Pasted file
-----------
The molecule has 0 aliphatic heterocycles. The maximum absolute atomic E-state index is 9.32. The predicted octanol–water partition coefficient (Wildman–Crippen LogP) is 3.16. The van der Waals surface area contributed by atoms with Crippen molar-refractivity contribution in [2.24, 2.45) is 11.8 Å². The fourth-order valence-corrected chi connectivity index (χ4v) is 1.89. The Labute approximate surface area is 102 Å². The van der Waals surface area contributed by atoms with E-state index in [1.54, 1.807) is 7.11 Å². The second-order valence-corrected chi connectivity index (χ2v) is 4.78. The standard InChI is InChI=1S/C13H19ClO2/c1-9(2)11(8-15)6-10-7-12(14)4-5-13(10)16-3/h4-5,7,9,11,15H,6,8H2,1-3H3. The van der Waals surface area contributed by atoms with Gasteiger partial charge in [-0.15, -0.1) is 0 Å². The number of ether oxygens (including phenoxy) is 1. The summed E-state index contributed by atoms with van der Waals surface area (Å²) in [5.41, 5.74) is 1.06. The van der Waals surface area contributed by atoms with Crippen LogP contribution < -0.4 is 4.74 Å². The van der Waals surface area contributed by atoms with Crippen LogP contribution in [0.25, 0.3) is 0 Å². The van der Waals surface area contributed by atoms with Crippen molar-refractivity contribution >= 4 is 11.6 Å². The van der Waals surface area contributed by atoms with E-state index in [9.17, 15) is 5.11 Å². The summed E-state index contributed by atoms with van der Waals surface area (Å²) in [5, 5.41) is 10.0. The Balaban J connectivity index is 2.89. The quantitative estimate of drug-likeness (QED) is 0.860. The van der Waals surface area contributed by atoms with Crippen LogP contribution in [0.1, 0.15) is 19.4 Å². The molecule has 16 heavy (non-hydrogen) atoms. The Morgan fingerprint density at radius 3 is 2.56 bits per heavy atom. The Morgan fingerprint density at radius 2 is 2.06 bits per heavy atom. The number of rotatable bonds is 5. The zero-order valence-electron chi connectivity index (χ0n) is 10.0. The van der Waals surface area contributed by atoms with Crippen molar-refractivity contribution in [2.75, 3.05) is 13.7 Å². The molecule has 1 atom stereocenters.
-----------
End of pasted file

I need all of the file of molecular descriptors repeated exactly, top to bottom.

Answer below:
The molecule has 0 aliphatic heterocycles. The maximum absolute atomic E-state index is 9.32. The predicted octanol–water partition coefficient (Wildman–Crippen LogP) is 3.16. The van der Waals surface area contributed by atoms with Crippen molar-refractivity contribution in [2.24, 2.45) is 11.8 Å². The fourth-order valence-corrected chi connectivity index (χ4v) is 1.89. The Labute approximate surface area is 102 Å². The van der Waals surface area contributed by atoms with E-state index in [1.54, 1.807) is 7.11 Å². The second-order valence-corrected chi connectivity index (χ2v) is 4.78. The standard InChI is InChI=1S/C13H19ClO2/c1-9(2)11(8-15)6-10-7-12(14)4-5-13(10)16-3/h4-5,7,9,11,15H,6,8H2,1-3H3. The van der Waals surface area contributed by atoms with Gasteiger partial charge in [-0.15, -0.1) is 0 Å². The number of ether oxygens (including phenoxy) is 1. The summed E-state index contributed by atoms with van der Waals surface area (Å²) in [5.41, 5.74) is 1.06. The van der Waals surface area contributed by atoms with Crippen LogP contribution < -0.4 is 4.74 Å². The van der Waals surface area contributed by atoms with Crippen LogP contribution in [0.25, 0.3) is 0 Å². The van der Waals surface area contributed by atoms with Crippen molar-refractivity contribution >= 4 is 11.6 Å². The van der Waals surface area contributed by atoms with E-state index in [9.17, 15) is 5.11 Å². The summed E-state index contributed by atoms with van der Waals surface area (Å²) in [5, 5.41) is 10.0. The Balaban J connectivity index is 2.89. The quantitative estimate of drug-likeness (QED) is 0.860. The van der Waals surface area contributed by atoms with Crippen LogP contribution in [0.1, 0.15) is 19.4 Å². The molecule has 16 heavy (non-hydrogen) atoms. The Morgan fingerprint density at radius 3 is 2.56 bits per heavy atom. The Morgan fingerprint density at radius 2 is 2.06 bits per heavy atom. The number of rotatable bonds is 5. The zero-order valence-electron chi connectivity index (χ0n) is 10.0. The van der Waals surface area contributed by atoms with Crippen molar-refractivity contribution in [2.75, 3.05) is 13.7 Å². The molecule has 1 atom stereocenters.